Julie Parrish, leader of the Symantec partner program for the past three years, is leaving the company.
The news comes just five days before the start of Partner Engage, Symantec’s annual partner conference. Rumors about Parrish’s departure began swirling in August, when Symantec released the conference agenda and her name wasn’t on it. A top Symantec partner told SearchITChannel.com this morning that Symantec confirmed Parrish’s departure to him.
Amazon Web Services LLC is “tiering” the pricing on its hosted storage system.
Amazon Simple Storage Service (or S3) in the U.S. had charged 15 cents per gigabyte of stored data. That rate will hold for the first 50 terabytes but now as you pack more stuff into the storage cloud the per gigabyte rate falls. If you have 50 to 100 GB the charge will now be 14 cent per GB. For 100 to 500 GB it’s 13 cents and so on. There are also charges for data transfers and other associated services.
Earlier this week, a rather interesting news item crossed my desk: Seems India-based IT services giant Tata Consultancy Services (TCS) will buy the business process outsourcing arm of Citigroup for $505 million. The transaction is supposed to close in the fourth quarter. Just curious, does anyone find that number sort of modest? I’m betting it would have been valued a lot higher just 18 months ago.
Brocade snagged $1.2 billion in funding for its $3 billion acquisition of Foundry Networks Tuesday, a day when the Dow Jones fell more than 500 points and technology companies were slammed.
The financing, which came from Banc of America Securities, Morgan Stanley Senior Funding, HSBC Bank USA and Keybank National Association, includes a $1.1 billion term loan and a $125 million revolving credit facility. Continued »
That’s right, I’m going to talk about prospering, not just surviving. You know you have been in IT solutions too long when the current economic situation is not your first rodeo. This is the third or fourth time I’ve seen a downturn hit our economy in general and our industry in specific. And it always seems that people and companies that are prepared, focused and aggressive actually grow and prosper.
If you’ve ever felt like the last thing you need from a vendor is yet another channel web portal, and what you’d really rather have is a darn good lead, you’re probably not alone.
A new report is attempting to make your point.
Microsoft’s database folks say that SQL Server 2010 (yes, that’s the shocking name of the next release) will make it out in the 36-month window the company has prescribed for database releases. It’s promised for the first half of Calendar Year 2010. SQL Server 2008 shipped last August.
“We remain committed to the 24- to 36-month schedule” of upgrades, said Tom Casey, general manager for SQL Server. Internally, the product has gone under the code name Kilimanjaro. A CTP is promised for the next year.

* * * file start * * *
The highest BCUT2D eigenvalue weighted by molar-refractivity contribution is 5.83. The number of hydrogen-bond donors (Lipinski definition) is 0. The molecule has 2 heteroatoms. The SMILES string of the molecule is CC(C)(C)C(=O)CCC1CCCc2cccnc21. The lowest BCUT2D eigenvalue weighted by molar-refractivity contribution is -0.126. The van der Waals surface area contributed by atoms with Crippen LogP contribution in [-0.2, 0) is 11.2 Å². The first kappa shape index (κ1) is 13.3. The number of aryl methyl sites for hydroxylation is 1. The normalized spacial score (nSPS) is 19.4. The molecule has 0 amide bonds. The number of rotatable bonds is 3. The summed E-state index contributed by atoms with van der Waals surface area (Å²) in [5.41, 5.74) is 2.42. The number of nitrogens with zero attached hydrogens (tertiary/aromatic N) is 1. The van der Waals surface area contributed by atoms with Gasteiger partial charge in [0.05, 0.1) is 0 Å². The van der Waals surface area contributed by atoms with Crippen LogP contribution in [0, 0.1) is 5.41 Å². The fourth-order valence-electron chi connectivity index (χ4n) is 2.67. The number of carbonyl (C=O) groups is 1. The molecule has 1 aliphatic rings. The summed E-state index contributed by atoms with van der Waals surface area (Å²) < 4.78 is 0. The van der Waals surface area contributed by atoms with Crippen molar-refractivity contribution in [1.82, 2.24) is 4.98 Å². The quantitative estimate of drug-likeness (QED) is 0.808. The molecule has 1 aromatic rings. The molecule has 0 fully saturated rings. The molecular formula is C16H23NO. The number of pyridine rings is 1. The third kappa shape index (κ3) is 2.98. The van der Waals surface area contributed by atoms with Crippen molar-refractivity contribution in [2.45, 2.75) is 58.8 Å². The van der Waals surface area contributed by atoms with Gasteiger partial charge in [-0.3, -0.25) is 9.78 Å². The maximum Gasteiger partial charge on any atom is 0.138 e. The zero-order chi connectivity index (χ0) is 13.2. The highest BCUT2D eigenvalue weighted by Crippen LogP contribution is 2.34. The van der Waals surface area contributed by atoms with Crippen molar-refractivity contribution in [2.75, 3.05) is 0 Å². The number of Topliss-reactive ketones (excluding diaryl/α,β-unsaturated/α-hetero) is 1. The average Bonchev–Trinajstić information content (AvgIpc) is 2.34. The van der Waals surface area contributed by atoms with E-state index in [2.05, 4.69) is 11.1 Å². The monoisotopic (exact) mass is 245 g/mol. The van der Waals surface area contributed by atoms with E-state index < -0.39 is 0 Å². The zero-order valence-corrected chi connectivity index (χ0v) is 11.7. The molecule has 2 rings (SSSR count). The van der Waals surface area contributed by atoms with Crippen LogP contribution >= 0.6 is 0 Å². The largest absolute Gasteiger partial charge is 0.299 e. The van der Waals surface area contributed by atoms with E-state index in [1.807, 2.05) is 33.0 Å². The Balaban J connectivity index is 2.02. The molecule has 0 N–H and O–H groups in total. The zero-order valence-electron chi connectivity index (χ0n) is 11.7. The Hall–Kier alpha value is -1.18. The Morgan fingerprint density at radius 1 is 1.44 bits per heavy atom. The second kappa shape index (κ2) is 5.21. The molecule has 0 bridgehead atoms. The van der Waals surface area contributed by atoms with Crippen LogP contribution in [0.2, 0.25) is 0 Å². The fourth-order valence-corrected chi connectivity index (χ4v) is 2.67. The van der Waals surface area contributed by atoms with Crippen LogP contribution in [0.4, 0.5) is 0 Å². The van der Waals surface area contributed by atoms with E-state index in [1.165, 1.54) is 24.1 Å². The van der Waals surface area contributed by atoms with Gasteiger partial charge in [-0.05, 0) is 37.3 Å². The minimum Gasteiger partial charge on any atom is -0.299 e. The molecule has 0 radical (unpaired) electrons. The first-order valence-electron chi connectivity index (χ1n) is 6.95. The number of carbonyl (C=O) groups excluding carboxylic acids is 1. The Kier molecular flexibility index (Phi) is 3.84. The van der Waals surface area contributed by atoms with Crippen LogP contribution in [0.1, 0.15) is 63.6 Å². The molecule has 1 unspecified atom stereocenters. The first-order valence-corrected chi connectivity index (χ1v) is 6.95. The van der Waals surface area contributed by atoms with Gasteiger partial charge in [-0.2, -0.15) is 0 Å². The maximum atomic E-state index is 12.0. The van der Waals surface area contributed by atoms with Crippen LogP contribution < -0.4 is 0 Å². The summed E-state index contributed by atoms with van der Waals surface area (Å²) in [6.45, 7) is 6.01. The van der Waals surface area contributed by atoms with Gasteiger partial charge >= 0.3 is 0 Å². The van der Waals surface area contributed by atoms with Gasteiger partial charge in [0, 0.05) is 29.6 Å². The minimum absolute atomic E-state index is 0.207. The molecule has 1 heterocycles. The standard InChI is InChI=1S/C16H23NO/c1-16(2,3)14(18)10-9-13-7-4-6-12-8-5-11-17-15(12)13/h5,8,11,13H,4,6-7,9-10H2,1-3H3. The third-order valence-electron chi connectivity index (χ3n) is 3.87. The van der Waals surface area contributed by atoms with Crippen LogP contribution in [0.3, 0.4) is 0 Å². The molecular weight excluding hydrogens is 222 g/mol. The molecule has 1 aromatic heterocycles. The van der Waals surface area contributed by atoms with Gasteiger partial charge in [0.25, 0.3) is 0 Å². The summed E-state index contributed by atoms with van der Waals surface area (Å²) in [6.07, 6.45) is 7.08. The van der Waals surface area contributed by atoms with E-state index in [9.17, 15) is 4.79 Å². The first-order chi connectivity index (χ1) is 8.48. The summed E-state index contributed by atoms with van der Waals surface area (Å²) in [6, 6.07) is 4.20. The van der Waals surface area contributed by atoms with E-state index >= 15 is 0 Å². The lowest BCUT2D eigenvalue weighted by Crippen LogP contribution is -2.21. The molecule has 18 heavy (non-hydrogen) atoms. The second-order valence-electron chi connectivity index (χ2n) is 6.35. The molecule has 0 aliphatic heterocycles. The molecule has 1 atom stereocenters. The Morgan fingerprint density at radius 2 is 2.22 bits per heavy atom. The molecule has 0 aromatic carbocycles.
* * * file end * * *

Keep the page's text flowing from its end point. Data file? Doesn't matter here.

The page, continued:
In addition, there will be an update to the current SQL Server 2008, adding better data warehousing capability from Microsoft’s acquisition last July of DATAllegro. That update will be demonstrated at the Microsoft Business Intelligence Conference in Seattle this week. Those scalability enhancements known as Project Madison, should also be available in the first half of 2010. Pricing and packagine remain TBD.
Cisco is in Superior Court of Orange County, Calif. this week facing off against a former channel partner that claims the networking giant violated a deal registration agreement and poached a $3 million dollar IP telephony customer, turning the business over to AT&T.
Historically speaking, IBM understands better than almost any other high-tech company I’ve come across how corporate innovation can be facilitated by (or hampered by) technology investments. It certainly has plenty of research to illustrate this, including its most recent “Enterprise of the Future” study, which includes results from the company’s Global CEO survey of more than 1,100 chief executives.
Since I know many of you are mainly focused on SMB prospects, I wanted to share a few findings focused on midmarket companies as well as some thoughts from one of the midmarket CEOs I spoke with when the study was released a few weeks back. (IBM defines midmarket companies as those with between 100 and 1,000 employees.)
I’m taking a quick deviation from the economy today for some thoughts on what I call the aggregators. These are manufacturers that for one reason or another have stopped or slowed down on innovation and are using their position in the market to acquire companies.
This is not good for the channel, especially the part of the channel that still wants to add value to manufacturers’ products through integration (that’s why they’re called integrators, right?). When manufacturers offer EVERYTHING (including services), it removes one of the best ways that a VAR can add value: integration.